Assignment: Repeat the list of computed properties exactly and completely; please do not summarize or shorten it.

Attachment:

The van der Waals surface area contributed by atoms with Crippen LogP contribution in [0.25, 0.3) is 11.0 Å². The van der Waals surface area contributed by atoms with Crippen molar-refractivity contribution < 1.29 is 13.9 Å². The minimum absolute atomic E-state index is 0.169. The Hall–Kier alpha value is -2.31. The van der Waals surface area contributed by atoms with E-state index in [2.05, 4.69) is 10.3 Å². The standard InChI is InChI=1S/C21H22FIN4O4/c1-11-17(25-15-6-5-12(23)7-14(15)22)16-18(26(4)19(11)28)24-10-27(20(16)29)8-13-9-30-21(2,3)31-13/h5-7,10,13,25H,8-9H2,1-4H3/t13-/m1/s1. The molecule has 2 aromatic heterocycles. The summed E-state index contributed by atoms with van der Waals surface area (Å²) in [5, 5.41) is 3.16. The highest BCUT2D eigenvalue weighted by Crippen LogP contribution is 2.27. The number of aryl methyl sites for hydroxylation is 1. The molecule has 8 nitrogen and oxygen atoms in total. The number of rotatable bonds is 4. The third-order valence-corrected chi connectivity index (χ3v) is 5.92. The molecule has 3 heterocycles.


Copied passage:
The van der Waals surface area contributed by atoms with Crippen LogP contribution in [0.25, 0.3) is 11.0 Å². The van der Waals surface area contributed by atoms with Crippen molar-refractivity contribution < 1.29 is 13.9 Å². The minimum absolute atomic E-state index is 0.169. The Hall–Kier alpha value is -2.31. The van der Waals surface area contributed by atoms with E-state index in [2.05, 4.69) is 10.3 Å². The standard InChI is InChI=1S/C21H22FIN4O4/c1-11-17(25-15-6-5-12(23)7-14(15)22)16-18(26(4)19(11)28)24-10-27(20(16)29)8-13-9-30-21(2,3)31-13/h5-7,10,13,25H,8-9H2,1-4H3/t13-/m1/s1. The molecule has 2 aromatic heterocycles. The summed E-state index contributed by atoms with van der Waals surface area (Å²) in [5, 5.41) is 3.16. The highest BCUT2D eigenvalue weighted by Crippen LogP contribution is 2.27. The number of aryl methyl sites for hydroxylation is 1. The molecule has 8 nitrogen and oxygen atoms in total. The number of rotatable bonds is 4. The third-order valence-corrected chi connectivity index (χ3v) is 5.92. The molecule has 3 heterocycles.